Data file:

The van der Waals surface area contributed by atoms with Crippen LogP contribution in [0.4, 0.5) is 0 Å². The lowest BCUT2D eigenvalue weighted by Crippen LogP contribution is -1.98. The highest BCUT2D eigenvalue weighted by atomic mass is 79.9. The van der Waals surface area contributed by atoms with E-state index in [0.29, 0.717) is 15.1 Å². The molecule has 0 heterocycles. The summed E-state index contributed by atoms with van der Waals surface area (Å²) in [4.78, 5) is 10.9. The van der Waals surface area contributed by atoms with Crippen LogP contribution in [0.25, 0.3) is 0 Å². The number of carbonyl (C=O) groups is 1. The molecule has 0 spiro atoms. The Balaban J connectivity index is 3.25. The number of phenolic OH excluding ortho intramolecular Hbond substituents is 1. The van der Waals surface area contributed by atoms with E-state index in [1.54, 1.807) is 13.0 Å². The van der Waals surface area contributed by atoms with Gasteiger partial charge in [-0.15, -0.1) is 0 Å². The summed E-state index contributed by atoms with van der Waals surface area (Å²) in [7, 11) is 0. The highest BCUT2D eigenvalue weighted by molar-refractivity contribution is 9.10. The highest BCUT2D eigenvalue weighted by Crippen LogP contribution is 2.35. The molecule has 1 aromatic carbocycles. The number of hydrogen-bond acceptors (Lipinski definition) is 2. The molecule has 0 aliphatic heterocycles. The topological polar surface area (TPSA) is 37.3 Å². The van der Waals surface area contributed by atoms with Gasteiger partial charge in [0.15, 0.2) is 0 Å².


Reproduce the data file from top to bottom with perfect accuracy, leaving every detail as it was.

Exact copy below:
The van der Waals surface area contributed by atoms with Crippen LogP contribution in [0.4, 0.5) is 0 Å². The lowest BCUT2D eigenvalue weighted by Crippen LogP contribution is -1.98. The highest BCUT2D eigenvalue weighted by atomic mass is 79.9. The van der Waals surface area contributed by atoms with E-state index in [0.29, 0.717) is 15.1 Å². The molecule has 0 heterocycles. The summed E-state index contributed by atoms with van der Waals surface area (Å²) in [4.78, 5) is 10.9. The van der Waals surface area contributed by atoms with Crippen LogP contribution in [0.25, 0.3) is 0 Å². The number of carbonyl (C=O) groups is 1. The molecule has 0 spiro atoms. The Balaban J connectivity index is 3.25. The number of phenolic OH excluding ortho intramolecular Hbond substituents is 1. The van der Waals surface area contributed by atoms with E-state index in [1.54, 1.807) is 13.0 Å². The van der Waals surface area contributed by atoms with Gasteiger partial charge in [-0.15, -0.1) is 0 Å². The summed E-state index contributed by atoms with van der Waals surface area (Å²) in [7, 11) is 0. The highest BCUT2D eigenvalue weighted by molar-refractivity contribution is 9.10. The highest BCUT2D eigenvalue weighted by Crippen LogP contribution is 2.35. The molecule has 1 aromatic carbocycles. The number of hydrogen-bond acceptors (Lipinski definition) is 2. The molecule has 0 aliphatic heterocycles. The topological polar surface area (TPSA) is 37.3 Å². The van der Waals surface area contributed by atoms with Gasteiger partial charge in [0.15, 0.2) is 0 Å².